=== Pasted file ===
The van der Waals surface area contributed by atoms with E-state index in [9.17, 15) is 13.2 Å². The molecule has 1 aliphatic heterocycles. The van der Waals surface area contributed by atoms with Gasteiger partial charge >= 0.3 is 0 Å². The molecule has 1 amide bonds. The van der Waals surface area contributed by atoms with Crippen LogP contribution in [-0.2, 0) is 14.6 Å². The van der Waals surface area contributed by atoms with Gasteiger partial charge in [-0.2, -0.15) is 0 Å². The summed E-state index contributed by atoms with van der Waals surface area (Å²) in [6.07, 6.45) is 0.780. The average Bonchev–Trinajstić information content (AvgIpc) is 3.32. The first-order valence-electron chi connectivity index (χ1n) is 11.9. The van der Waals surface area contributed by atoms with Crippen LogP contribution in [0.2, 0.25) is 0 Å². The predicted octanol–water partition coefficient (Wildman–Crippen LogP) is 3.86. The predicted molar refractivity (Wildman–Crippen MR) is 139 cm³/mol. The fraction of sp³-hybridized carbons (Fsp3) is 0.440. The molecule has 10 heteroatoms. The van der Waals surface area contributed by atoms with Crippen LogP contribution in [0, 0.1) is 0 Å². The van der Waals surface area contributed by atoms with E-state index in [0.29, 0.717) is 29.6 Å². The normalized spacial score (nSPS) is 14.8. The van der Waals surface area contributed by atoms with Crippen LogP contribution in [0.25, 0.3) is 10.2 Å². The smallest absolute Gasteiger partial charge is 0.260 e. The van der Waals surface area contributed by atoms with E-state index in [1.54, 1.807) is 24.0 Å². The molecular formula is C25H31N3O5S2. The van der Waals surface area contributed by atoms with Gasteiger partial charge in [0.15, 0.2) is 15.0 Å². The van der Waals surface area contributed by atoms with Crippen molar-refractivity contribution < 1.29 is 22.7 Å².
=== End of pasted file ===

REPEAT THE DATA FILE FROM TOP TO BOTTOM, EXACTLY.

The van der Waals surface area contributed by atoms with E-state index in [9.17, 15) is 13.2 Å². The molecule has 1 aliphatic heterocycles. The van der Waals surface area contributed by atoms with Gasteiger partial charge >= 0.3 is 0 Å². The molecule has 1 amide bonds. The van der Waals surface area contributed by atoms with Crippen LogP contribution in [-0.2, 0) is 14.6 Å². The van der Waals surface area contributed by atoms with Gasteiger partial charge in [-0.2, -0.15) is 0 Å². The summed E-state index contributed by atoms with van der Waals surface area (Å²) in [6.07, 6.45) is 0.780. The average Bonchev–Trinajstić information content (AvgIpc) is 3.32. The first-order valence-electron chi connectivity index (χ1n) is 11.9. The van der Waals surface area contributed by atoms with Crippen LogP contribution in [0.2, 0.25) is 0 Å². The predicted octanol–water partition coefficient (Wildman–Crippen LogP) is 3.86. The predicted molar refractivity (Wildman–Crippen MR) is 139 cm³/mol. The fraction of sp³-hybridized carbons (Fsp3) is 0.440. The molecule has 10 heteroatoms. The van der Waals surface area contributed by atoms with Crippen LogP contribution in [0, 0.1) is 0 Å². The van der Waals surface area contributed by atoms with E-state index in [0.29, 0.717) is 29.6 Å². The normalized spacial score (nSPS) is 14.8. The van der Waals surface area contributed by atoms with Crippen LogP contribution in [0.25, 0.3) is 10.2 Å². The smallest absolute Gasteiger partial charge is 0.260 e. The van der Waals surface area contributed by atoms with E-state index in [1.54, 1.807) is 24.0 Å². The molecular formula is C25H31N3O5S2. The van der Waals surface area contributed by atoms with Gasteiger partial charge in [0.15, 0.2) is 15.0 Å². The van der Waals surface area contributed by atoms with Crippen molar-refractivity contribution < 1.29 is 22.7 Å².